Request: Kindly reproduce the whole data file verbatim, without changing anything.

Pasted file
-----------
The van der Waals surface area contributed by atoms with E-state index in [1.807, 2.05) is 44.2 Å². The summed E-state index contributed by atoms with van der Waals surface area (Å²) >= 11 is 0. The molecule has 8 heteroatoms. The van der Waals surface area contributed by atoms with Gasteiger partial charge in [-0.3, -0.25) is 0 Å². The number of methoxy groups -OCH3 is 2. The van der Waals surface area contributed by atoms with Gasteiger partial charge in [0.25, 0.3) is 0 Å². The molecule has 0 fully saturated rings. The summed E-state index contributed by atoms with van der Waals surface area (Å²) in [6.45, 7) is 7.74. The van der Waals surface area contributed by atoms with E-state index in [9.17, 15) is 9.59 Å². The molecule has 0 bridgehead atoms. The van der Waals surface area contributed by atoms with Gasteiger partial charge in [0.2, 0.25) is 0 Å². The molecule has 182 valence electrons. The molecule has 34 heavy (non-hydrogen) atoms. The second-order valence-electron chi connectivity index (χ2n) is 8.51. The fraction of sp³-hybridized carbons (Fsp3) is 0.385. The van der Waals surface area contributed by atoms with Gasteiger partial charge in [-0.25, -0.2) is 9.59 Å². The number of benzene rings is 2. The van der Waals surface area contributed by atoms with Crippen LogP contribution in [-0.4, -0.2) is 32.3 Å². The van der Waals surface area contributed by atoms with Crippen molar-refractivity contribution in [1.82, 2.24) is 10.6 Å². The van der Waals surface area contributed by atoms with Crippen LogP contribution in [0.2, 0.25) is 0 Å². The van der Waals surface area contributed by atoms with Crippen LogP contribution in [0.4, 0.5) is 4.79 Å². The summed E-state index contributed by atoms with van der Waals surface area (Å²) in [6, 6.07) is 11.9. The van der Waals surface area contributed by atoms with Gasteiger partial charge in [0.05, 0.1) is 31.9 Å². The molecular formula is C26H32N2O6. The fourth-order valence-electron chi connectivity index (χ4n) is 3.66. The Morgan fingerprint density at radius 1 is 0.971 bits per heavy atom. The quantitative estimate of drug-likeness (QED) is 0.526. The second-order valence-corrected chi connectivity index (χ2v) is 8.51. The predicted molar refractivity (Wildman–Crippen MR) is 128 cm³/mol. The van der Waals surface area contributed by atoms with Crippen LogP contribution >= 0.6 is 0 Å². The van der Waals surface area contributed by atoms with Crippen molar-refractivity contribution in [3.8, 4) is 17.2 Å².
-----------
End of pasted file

The van der Waals surface area contributed by atoms with E-state index in [1.807, 2.05) is 44.2 Å². The summed E-state index contributed by atoms with van der Waals surface area (Å²) >= 11 is 0. The molecule has 8 heteroatoms. The van der Waals surface area contributed by atoms with Gasteiger partial charge in [-0.3, -0.25) is 0 Å². The number of methoxy groups -OCH3 is 2. The van der Waals surface area contributed by atoms with Gasteiger partial charge in [0.25, 0.3) is 0 Å². The molecule has 0 fully saturated rings. The summed E-state index contributed by atoms with van der Waals surface area (Å²) in [6.45, 7) is 7.74. The van der Waals surface area contributed by atoms with E-state index in [9.17, 15) is 9.59 Å². The molecule has 0 bridgehead atoms. The van der Waals surface area contributed by atoms with Gasteiger partial charge in [0.2, 0.25) is 0 Å². The molecule has 182 valence electrons. The molecule has 34 heavy (non-hydrogen) atoms. The second-order valence-electron chi connectivity index (χ2n) is 8.51. The fraction of sp³-hybridized carbons (Fsp3) is 0.385. The van der Waals surface area contributed by atoms with Gasteiger partial charge in [-0.25, -0.2) is 9.59 Å². The number of benzene rings is 2. The van der Waals surface area contributed by atoms with Crippen LogP contribution in [-0.4, -0.2) is 32.3 Å². The van der Waals surface area contributed by atoms with Crippen molar-refractivity contribution in [1.82, 2.24) is 10.6 Å². The van der Waals surface area contributed by atoms with Crippen LogP contribution in [0.2, 0.25) is 0 Å². The van der Waals surface area contributed by atoms with Crippen LogP contribution in [0.4, 0.5) is 4.79 Å². The summed E-state index contributed by atoms with van der Waals surface area (Å²) in [6, 6.07) is 11.9. The van der Waals surface area contributed by atoms with Gasteiger partial charge in [0.05, 0.1) is 31.9 Å². The molecular formula is C26H32N2O6. The fourth-order valence-electron chi connectivity index (χ4n) is 3.66. The Morgan fingerprint density at radius 1 is 0.971 bits per heavy atom. The quantitative estimate of drug-likeness (QED) is 0.526. The second-order valence-corrected chi connectivity index (χ2v) is 8.51. The predicted molar refractivity (Wildman–Crippen MR) is 128 cm³/mol. The van der Waals surface area contributed by atoms with Crippen LogP contribution >= 0.6 is 0 Å². The van der Waals surface area contributed by atoms with Crippen molar-refractivity contribution in [3.8, 4) is 17.2 Å².